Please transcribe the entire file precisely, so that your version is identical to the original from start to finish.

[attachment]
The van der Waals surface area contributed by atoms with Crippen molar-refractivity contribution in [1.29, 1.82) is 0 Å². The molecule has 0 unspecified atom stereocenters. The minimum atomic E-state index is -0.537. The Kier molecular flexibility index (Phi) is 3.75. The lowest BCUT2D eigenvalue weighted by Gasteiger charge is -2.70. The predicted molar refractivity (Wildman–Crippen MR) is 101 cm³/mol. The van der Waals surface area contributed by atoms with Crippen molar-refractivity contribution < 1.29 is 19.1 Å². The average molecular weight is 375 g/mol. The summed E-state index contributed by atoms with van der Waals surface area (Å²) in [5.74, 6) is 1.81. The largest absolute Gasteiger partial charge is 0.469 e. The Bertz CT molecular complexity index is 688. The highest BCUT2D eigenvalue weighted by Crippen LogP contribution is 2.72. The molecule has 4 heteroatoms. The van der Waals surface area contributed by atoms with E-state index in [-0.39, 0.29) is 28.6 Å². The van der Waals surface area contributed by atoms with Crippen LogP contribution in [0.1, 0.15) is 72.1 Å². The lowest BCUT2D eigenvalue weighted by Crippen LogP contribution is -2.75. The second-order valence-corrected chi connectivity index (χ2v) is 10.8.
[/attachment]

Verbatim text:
The van der Waals surface area contributed by atoms with Crippen molar-refractivity contribution in [1.29, 1.82) is 0 Å². The molecule has 0 unspecified atom stereocenters. The minimum atomic E-state index is -0.537. The Kier molecular flexibility index (Phi) is 3.75. The lowest BCUT2D eigenvalue weighted by Gasteiger charge is -2.70. The predicted molar refractivity (Wildman–Crippen MR) is 101 cm³/mol. The van der Waals surface area contributed by atoms with Crippen molar-refractivity contribution < 1.29 is 19.1 Å². The average molecular weight is 375 g/mol. The summed E-state index contributed by atoms with van der Waals surface area (Å²) in [5.74, 6) is 1.81. The largest absolute Gasteiger partial charge is 0.469 e. The Bertz CT molecular complexity index is 688. The highest BCUT2D eigenvalue weighted by Crippen LogP contribution is 2.72. The molecule has 4 heteroatoms. The van der Waals surface area contributed by atoms with E-state index in [-0.39, 0.29) is 28.6 Å². The van der Waals surface area contributed by atoms with Crippen LogP contribution in [0.1, 0.15) is 72.1 Å². The lowest BCUT2D eigenvalue weighted by Crippen LogP contribution is -2.75. The second-order valence-corrected chi connectivity index (χ2v) is 10.8.